Those without faith will often chide Jesus because He does not cure all the physically blind and deaf and sick in this world, when He surely could. Indeed, does it not at times negatively astonish us to see that Jesus chooses not to cure all the blind and deaf and crippled of his own day, and does not resolve all the evils or our own day, that with His infinite power, He actually works miracles in a very restricted way, and solely for his own religious purposes?  Do we not perhaps feel that same kind of negative astonishment, or at least frustration, that he even flees when the crowds pursue him looking for cures and liberation from their enemies?

But faith “positively” astonishes us by revealing that he does in fact provide a cure for all of humanity’s spiritual blindness, deafness and crippled souls, and He even provides evidence that He will one day do away with all the physical maladies of his faithful as well, that is by His own resurrection from the dead!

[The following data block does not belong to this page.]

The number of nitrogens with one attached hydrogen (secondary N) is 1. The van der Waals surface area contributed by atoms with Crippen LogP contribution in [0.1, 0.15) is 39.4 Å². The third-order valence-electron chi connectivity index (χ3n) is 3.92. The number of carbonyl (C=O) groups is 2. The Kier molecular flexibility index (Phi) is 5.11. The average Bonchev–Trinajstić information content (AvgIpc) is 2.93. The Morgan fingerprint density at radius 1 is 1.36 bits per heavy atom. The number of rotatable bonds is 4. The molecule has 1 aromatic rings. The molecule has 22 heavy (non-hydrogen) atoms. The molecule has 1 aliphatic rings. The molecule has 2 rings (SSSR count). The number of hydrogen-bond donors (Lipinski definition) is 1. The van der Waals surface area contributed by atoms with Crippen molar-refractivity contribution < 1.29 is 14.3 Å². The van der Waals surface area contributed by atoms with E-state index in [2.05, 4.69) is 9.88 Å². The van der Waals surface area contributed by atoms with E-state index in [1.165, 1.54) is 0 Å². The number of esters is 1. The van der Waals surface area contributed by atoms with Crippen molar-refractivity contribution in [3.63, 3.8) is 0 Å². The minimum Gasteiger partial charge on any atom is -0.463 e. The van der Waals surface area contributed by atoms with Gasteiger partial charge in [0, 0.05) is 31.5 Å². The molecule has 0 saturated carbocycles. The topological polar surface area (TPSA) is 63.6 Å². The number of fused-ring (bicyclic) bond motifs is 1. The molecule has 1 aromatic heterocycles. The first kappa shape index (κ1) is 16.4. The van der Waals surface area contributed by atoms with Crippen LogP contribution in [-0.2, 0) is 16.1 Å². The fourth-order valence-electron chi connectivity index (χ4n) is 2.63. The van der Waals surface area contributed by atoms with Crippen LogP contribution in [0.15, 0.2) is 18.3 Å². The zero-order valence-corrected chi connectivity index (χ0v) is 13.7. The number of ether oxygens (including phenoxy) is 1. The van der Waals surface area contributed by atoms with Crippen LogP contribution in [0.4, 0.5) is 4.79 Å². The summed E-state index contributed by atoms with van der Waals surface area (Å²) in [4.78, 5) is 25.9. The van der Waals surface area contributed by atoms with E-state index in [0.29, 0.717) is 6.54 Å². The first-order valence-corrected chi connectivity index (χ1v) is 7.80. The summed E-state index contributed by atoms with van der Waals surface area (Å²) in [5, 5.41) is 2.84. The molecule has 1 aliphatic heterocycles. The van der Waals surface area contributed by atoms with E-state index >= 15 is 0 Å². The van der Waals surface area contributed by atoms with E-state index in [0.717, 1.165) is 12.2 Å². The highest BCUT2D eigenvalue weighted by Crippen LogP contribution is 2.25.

So with faith we come to see more clearly why he has chosen to exercise his miraculous powers in such a very restricted way, lest we should be tempted to follow Jesus, like many in his own day, just for the free meal or the cure, or the liberation from our enemies, and not for the greater gifts that He absolutely intends to give to all those who follow him in faith and love.

And yet this negative astonishment must yield to the positive astonishment of faith, and then we will know with certainty that it must be true that he has indeed come with “divine vindication” and “divine recompense” and that he truly does mysteriously fulfill the whole prophecy of Isaiah.  Likewise, He must in some very real sense “secure justice for the oppressed,” since we know the words of Psalm 146 apply to Him. But how do they apply?

Faith alone can “see” that He indeed does all these things, if they are properly understood according to God’s intentions and the true mission of Jesus. Faith alone sees that He is truly God’s vindication because, according to John’s Gospel, he proves the world wrong about sin and God righteousness – that sin is the enemy of both God and man, offending God’s justice and goodness and destroying man’s dignity and freedom.